Erica cinerea L.

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Article from Bean's Trees and Shrubs Hardy in the British Isles

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'Erica cinerea' from the website Trees and Shrubs Online ( Accessed 2021-09-26.


Common Names

  • Bell-Heather


(pl. calyces) Outer whorl of the perianth. Composed of several sepals.
Organism arising via vegetative or asexual reproduction.
Having a rounded surface.
The inner whorl of the perianth. Composed of free or united petals often showy.
Lacking hairs smooth. glabrescent Becoming hairless.
Lance-shaped; broadest in middle tapering to point.
Arrangement of three or more organs (leaves flowers) around a central axis. whorled Arranged in a whorl.


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Article from Bean's Trees and Shrubs Hardy in the British Isles

Recommended citation
'Erica cinerea' from the website Trees and Shrubs Online ( Accessed 2021-09-26.

A low shrub from 6 in. to 112 ft high, with rather stiff, much-divided branches; young shoots downy. Leaves normally three in a whorl, linear, 18 to 14 in. long, flat above, convex beneath, pointed, deep green and glabrous. Flowers produced from June to September in terminal umbels of four to eight flowers, or in racemes 1 to 3 in. long; corolla egg-shaped, 14 in. long, bright purple, with four teeth at the opening. Calyx-lobes narrow-lanceolate, one-third the length of the corolla, semi-transparent, glabrous; flower-stalk 18 to 16 in. long, downy.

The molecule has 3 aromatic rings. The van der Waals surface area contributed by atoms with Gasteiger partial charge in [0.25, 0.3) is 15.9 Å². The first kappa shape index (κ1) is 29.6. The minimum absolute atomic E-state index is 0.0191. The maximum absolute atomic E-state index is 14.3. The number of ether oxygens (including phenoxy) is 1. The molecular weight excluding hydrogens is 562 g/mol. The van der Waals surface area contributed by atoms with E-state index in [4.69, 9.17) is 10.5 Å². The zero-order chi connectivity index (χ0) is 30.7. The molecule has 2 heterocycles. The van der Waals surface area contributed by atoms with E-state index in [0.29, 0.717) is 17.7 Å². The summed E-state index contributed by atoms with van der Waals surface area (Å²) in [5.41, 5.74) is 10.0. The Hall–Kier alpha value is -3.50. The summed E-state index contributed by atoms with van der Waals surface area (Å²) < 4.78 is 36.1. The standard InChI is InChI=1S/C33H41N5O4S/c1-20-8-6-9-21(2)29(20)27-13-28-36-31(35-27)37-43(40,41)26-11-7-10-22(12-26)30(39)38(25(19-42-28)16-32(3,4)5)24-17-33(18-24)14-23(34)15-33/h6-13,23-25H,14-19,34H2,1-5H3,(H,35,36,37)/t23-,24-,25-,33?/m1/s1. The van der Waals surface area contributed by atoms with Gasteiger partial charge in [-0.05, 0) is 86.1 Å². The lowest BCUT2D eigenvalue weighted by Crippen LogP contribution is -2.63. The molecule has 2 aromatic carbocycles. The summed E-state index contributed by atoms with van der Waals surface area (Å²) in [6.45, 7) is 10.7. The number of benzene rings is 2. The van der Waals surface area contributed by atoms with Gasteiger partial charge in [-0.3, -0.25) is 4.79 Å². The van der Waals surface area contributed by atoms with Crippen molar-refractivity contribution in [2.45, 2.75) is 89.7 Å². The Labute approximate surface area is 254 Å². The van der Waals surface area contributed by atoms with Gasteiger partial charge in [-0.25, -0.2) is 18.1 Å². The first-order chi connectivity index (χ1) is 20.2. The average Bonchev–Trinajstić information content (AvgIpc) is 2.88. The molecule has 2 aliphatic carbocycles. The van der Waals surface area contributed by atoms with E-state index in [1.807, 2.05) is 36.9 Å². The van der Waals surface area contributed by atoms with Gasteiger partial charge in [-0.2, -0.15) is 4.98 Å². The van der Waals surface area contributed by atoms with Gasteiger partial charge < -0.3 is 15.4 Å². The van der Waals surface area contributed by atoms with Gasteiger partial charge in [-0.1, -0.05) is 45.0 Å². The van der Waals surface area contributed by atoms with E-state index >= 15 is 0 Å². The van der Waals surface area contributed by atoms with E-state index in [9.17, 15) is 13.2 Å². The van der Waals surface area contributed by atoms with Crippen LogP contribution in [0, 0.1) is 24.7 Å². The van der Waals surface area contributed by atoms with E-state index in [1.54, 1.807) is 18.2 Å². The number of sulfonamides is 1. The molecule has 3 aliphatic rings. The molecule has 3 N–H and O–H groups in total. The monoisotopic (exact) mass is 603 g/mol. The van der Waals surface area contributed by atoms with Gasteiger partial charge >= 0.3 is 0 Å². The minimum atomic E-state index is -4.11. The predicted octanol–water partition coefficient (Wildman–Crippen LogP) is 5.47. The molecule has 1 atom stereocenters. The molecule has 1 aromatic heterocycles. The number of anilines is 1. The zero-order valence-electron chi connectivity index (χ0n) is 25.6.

Native of W. Europe from Norway to Spain and N. Italy, and very generally distributed over the moors of Britain. It is, perhaps, the most beautiful of the dwarf summer- and autumn-flowering heaths, and produces an enormous profusion of blossom. In cultivated ground in the Thames Valley it is apt to be short­lived, growing too fast in the early summer and often scorched by excessive heat in July and August. It is improved by cutting over in the early spring before growth starts. It has varied much in the colour of the flowers, and the dozen or so clones in commerce when the first edition of this work was published has now risen to one hundred. For the following short selection we are indebted to the Royal Horticultural Society:

From the Supplement (Vol. V)

The clone ‘Graham Thomas’, tall-growing with light pink flowers, is in cultivation in the Savill Garden and in the R.H.S. Garden at Wisley. The original plant was found by a roadside about 1975.

'Alba Major'

White flowers in clusters at the ends of the stems. June-August.

'Alba Minor'

White compact growth, light green foliage. June-October.


Long sprays of ruby-red flowers. June-August.

'C D Eason'

Rich rosy-red flowers, deep green foliage. June-September.


Upright growth with lavender-rose flowers. June-Aug.

'Eden Valley'

Rosy-lilac flowers fading to white at the base. June-September.

'Golden Drop'

Golden-copper foliage in summer, changing to red in the winter. Flowers pinkish purple but sparsely produced.

'Knap Hill Pink'

Bright pink flowers, deep green foliage. June-September.

'P S Patrick'

Very rich purple flowers in long spikes. July-September.


Bright pink. June-September.These and the type are worth planting freely for producing broad masses of colour at a season when comparatively few shrubs are in bloom.A form of E. cinerea was named by Boulger var. schizopetala; in it the corollas, normally egg- or pitcher-shaped, are divided to the base into four lanceolate lobes. This abnormality has been noted several times among wild plants and is also seen in the cultivars E. cinerea ‘W. G. Notley’ and ‘Winifred Whitley’. It is difficult to agree with G. Krüssmann’s view that these plants are intergeneric hybrids between the bell-heather and Calluna vulgaris (Deutsche Baumschule, 1960, p. 154, and Handbuch der Laubgehölze, Vol. 1, p. 419, where the three clones mentioned are referred to × Ericalluna bealeana Krüssmann). A similar polypetalous malformation is noted under Kalmia latifolia and is to be found in other ericaceous species.